Once, I packed everything I needed for the whole trip into saddle bags and rode all the way out there on the back of a motorcycle. The Black Hills meant freedom and adventure and challenge. By day ten, I was sunburned and windswept and so very relaxed. I felt connected to God, connected to creation, connected to my husband, and reconnected to myself.

This trip?

I came home exhausted and more than a little frazzled. Both kids cried about half of the trip home. There were lots of missed naps, late nights, and early mornings, and not nearly enough sleep for anyone. It felt a little more like a forced march than an adventure, to be honest. Many of our days were spent just hanging around the campsite, because Evert was having fun just playing there, and anything more seemed too hard.

Yes, this year had some more challenging circumstances. Yes, there were lots of details to consider (sunscreen! nap schedules! making sure everyone was hydrated! diapers!) that prevented some of that care-free-ness that I've come to expect from the Black Hills.

But the biggest change, I think, has been in my attitude.

Whereas I once had an attitude of adventure, of the thrill of risk, of facing challenges head on; lately, I've been in more of a "grin and bear it" sort of mindset. Just plug through, just survive, just hang on. Get to the next nap, to the next diaper change, to the next day. I always expect the worst. I always see the problems that could arise, and I think every problem I've thought up is a guarantee. Evert doesn't nap today? He's going to be in a terrible mood all evening, he won't sleep well tonight, he'll get sick, he'll will never be the same again. All because of one missed nap.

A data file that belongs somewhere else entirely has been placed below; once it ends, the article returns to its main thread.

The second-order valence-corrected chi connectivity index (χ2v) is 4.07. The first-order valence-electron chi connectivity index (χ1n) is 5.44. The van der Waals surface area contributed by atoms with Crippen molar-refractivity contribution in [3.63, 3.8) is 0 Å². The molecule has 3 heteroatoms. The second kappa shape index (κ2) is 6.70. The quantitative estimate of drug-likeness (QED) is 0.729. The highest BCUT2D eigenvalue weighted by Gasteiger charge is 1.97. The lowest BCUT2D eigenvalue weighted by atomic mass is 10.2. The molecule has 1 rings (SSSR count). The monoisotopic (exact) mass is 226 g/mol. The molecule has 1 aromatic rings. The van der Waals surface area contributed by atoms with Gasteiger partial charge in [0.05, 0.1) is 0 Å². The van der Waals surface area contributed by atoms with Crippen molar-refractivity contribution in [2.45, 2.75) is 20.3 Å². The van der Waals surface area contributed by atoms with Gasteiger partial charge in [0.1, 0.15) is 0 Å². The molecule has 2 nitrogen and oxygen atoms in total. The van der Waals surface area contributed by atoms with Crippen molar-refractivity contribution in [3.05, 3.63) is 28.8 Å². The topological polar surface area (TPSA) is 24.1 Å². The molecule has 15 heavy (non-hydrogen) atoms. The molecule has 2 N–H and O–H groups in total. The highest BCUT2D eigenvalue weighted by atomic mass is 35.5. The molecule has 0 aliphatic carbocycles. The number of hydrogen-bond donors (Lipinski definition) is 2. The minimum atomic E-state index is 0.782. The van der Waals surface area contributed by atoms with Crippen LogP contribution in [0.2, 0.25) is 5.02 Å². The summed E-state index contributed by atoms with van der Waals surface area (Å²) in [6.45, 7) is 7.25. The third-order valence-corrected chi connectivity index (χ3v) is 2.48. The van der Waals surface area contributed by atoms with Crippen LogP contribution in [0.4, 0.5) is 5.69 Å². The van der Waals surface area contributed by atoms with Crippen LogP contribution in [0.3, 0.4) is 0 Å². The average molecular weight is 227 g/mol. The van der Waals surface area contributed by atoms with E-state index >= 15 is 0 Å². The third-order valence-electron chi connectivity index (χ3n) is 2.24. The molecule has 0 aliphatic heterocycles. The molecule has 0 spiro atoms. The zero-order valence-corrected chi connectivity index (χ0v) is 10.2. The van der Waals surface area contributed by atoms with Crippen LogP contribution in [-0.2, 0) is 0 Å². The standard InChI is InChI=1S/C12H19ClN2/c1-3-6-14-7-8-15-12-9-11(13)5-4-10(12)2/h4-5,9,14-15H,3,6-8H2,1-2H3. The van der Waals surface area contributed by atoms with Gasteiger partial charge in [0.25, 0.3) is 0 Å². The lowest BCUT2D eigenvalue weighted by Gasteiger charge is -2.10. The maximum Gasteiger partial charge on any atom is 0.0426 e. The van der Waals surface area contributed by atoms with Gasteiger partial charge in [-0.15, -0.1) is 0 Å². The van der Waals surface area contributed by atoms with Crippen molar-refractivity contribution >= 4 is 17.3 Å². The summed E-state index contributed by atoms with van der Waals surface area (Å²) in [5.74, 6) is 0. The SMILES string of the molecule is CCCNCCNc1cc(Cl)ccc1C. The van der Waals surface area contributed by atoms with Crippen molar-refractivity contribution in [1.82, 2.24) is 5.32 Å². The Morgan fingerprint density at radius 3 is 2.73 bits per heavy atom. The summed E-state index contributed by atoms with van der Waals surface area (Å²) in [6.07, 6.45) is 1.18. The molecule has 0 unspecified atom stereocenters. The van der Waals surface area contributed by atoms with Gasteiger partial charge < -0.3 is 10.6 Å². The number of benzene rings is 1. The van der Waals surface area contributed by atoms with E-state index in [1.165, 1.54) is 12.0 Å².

And it's not just in our vacation that I find myself slipping into that sort of attitude. I do it at home, too.

Again, I realize that this season of life is challenging and hard. But I know (I KNOW) that I make it harder by having such a negative outlook about things. And this camping trip just emphasized it all.